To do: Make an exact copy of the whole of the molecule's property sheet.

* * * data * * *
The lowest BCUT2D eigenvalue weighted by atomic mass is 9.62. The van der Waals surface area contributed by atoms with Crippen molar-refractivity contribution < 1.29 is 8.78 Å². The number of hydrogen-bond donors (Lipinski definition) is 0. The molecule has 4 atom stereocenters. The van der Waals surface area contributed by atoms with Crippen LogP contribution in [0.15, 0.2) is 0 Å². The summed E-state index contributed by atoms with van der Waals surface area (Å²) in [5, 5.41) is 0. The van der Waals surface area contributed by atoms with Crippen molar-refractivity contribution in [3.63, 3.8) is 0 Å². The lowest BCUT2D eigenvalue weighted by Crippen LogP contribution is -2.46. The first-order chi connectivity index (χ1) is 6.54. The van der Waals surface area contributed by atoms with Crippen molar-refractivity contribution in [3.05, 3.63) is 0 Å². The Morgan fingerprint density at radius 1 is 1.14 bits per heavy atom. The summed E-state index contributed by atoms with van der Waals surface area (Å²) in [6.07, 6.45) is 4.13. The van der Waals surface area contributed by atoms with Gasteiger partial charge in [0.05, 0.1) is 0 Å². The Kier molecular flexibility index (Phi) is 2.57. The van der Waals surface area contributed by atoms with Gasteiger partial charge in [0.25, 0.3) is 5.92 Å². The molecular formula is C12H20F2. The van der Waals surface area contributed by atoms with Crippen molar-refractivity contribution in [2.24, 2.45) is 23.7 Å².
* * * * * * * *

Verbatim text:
The lowest BCUT2D eigenvalue weighted by atomic mass is 9.62. The van der Waals surface area contributed by atoms with Crippen molar-refractivity contribution < 1.29 is 8.78 Å². The number of hydrogen-bond donors (Lipinski definition) is 0. The molecule has 4 atom stereocenters. The van der Waals surface area contributed by atoms with Crippen LogP contribution in [0.15, 0.2) is 0 Å². The summed E-state index contributed by atoms with van der Waals surface area (Å²) in [5, 5.41) is 0. The van der Waals surface area contributed by atoms with Crippen molar-refractivity contribution in [3.63, 3.8) is 0 Å². The lowest BCUT2D eigenvalue weighted by Crippen LogP contribution is -2.46. The first-order chi connectivity index (χ1) is 6.54. The van der Waals surface area contributed by atoms with Crippen molar-refractivity contribution in [3.05, 3.63) is 0 Å². The Morgan fingerprint density at radius 1 is 1.14 bits per heavy atom. The summed E-state index contributed by atoms with van der Waals surface area (Å²) in [6.07, 6.45) is 4.13. The van der Waals surface area contributed by atoms with Gasteiger partial charge in [0.05, 0.1) is 0 Å². The Kier molecular flexibility index (Phi) is 2.57. The van der Waals surface area contributed by atoms with Gasteiger partial charge in [0.25, 0.3) is 5.92 Å². The molecular formula is C12H20F2. The van der Waals surface area contributed by atoms with Crippen molar-refractivity contribution in [2.24, 2.45) is 23.7 Å².